Registering Vehicle From Out Of State

In North Carolina, as with other states, there are certain requirements for different categories of drivers. People who are either moving from out of state or who purchase vehicles beyond state borders are subject to a special set of registration requirements for properly registering their vehicles in North Carolina. The laws to register out of state vehicle vary, and North Carolina’s are different from those of neighboring states. Unlike many states, which give new residents or those purchasing a car out of state a grace period of 30 for registration, people who have just moved to the state or just purchased a vehicle in another state have 60 days to register the car and transfer the title. The same time period is true for individuals relocating within the state. The registration clock starts ticking the day that a resident formally takes ownership of a new property and declares that place to be his or her new permanent address. What sets the state apart, however, is that anyone moving to the state must obtain a valid state driver’s license before they physically relocate.

 

As with many states, the process for registering an out-of-state vehicle depends on several factors. Whether or not the purchaser is a current resident affects the application process, as does the type of vehicle purchased (passenger car, bus, or truck). Regardless of whether or not the registration is undertaken by a current resident, the registration paperwork can be submitted to the state DMV office either in person or electronically. For current residents looking to renew a registration, the state typically sends a notice of renewal two months (60 days) before the registration is scheduled to expire. The courtesy notice includes basic information about the vehicle, including the make, year, and model. It also sets the date of the current registration’s expiration, and it notes any fees or taxes that the owner owners. People can choose to receive these notifications either electronically or via e-mail. What sets the state apart from most is that applicants can only renew their registrations online or in person. Mailed documents are not accepted. For both new and current residents, the process of registering a vehicle purchased out-of-state is relatively simple. All that’s required is basic vehicle information, including the license plate number, proof of the vehicle title, and proof of insurance. Applicants must also submit documentation showing that their car passed a smog and emissions test. In states where safety and emissions standards are below that of North Carolina, vehicles will have to be put through the state’s inspections tests. The fees for a general vehicle inspection test and an emissions test are $13.60 and $30, respectively. Proof that a vehicle has passed state test standards is required to get a certificate of registration. As an alternative, the state allows vehicles to be inspected in any location outside of the state that meets the US Environmental Protection Agency’s requirements for emissions, as federal emissions requirements are at least as stringent, if not more, than those of any individual state. A difference between new and current residents is that new residents are allowed to register their vehicles first without passing an emissions test. However, the state requires all vehicles to pass the emissions test before it will renew a registration certificate in the future. This generally gives owners a year to pass an emissions test.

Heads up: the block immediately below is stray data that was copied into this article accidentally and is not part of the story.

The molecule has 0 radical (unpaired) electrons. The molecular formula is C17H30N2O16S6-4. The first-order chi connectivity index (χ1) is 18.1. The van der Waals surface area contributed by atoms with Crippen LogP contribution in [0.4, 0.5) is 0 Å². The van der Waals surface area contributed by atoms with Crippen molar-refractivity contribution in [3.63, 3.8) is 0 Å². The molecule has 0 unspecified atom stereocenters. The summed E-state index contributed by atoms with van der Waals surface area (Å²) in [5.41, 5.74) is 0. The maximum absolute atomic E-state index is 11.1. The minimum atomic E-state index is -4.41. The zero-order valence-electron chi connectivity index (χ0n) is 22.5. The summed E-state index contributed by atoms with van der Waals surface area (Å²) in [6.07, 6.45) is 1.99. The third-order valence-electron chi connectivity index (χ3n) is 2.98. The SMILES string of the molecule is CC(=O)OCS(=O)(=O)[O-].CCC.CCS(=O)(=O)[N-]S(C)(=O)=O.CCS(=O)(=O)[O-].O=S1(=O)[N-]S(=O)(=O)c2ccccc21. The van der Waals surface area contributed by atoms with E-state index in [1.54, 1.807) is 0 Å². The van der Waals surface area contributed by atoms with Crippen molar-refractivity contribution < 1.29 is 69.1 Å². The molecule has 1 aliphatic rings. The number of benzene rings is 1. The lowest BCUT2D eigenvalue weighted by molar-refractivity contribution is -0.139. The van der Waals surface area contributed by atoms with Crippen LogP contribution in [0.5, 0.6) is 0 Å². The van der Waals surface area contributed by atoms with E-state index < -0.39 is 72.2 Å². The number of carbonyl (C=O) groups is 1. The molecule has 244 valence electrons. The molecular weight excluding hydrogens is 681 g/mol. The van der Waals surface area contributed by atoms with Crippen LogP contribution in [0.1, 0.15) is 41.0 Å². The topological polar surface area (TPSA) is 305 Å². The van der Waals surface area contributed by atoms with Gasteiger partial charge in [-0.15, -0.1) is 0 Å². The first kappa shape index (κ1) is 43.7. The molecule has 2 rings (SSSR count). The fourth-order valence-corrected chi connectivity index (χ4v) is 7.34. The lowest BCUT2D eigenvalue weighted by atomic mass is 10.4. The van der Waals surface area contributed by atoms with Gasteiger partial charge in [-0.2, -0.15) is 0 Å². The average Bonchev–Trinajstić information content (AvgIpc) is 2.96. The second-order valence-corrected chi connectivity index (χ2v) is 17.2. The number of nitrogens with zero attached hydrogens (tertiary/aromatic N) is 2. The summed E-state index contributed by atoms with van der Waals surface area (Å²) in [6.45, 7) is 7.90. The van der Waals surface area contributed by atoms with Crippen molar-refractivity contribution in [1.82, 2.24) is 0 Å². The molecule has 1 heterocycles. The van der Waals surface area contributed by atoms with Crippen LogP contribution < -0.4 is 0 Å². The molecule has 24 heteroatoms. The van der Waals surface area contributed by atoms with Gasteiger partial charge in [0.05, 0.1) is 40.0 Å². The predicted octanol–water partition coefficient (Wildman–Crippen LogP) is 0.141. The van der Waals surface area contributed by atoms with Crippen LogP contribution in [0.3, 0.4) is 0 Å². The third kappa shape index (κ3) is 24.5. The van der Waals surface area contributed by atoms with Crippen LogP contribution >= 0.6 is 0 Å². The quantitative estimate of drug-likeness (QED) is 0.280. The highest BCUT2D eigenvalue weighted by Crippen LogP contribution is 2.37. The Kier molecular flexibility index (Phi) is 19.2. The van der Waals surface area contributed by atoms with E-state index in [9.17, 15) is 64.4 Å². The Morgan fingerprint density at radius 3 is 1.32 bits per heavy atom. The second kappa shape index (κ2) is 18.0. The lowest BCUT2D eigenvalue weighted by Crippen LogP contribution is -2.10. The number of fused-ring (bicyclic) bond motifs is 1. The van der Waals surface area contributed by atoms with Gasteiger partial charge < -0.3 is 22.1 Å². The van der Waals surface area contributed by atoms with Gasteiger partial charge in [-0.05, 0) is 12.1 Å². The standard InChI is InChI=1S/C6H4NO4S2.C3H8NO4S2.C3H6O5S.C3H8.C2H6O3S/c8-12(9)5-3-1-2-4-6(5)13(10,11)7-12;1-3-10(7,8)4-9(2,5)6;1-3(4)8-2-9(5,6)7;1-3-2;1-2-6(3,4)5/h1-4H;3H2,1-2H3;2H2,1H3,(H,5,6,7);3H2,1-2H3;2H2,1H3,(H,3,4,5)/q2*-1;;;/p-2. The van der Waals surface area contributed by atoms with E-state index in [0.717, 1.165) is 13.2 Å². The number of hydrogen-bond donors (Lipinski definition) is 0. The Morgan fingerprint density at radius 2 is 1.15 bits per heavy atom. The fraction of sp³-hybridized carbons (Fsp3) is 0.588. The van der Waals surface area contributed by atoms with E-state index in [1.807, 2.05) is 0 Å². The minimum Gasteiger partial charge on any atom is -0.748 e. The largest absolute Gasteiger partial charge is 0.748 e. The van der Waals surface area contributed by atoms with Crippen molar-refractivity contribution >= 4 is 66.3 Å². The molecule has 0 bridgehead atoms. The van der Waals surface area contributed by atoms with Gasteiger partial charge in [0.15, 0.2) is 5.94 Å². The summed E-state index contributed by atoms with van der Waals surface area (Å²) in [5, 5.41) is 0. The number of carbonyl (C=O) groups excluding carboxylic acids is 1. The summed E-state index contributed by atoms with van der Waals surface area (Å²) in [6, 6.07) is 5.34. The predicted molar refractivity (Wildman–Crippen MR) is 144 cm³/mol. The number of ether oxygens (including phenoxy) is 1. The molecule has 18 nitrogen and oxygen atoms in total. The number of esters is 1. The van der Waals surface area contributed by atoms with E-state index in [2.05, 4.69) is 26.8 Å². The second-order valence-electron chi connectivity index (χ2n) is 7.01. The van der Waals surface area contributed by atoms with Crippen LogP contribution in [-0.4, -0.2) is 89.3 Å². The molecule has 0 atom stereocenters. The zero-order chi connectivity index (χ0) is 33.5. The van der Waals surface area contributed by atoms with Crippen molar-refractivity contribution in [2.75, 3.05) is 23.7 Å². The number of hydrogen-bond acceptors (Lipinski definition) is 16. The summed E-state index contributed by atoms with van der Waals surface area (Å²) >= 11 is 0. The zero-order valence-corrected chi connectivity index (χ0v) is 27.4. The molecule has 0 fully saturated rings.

North Carolina differs from many states in its policy for late registration, which grants applicants a 15-day grace period before they start accumulating penalty fees. In this state, applicants have 15 days after the registration expires to renew it without incurring a penalty. A warning notice is sent to notify residents of the impending registration sunset date. After the 15-day grace period, applicants may be charged a fee of up to $25 in late fees for failing to renew the registration.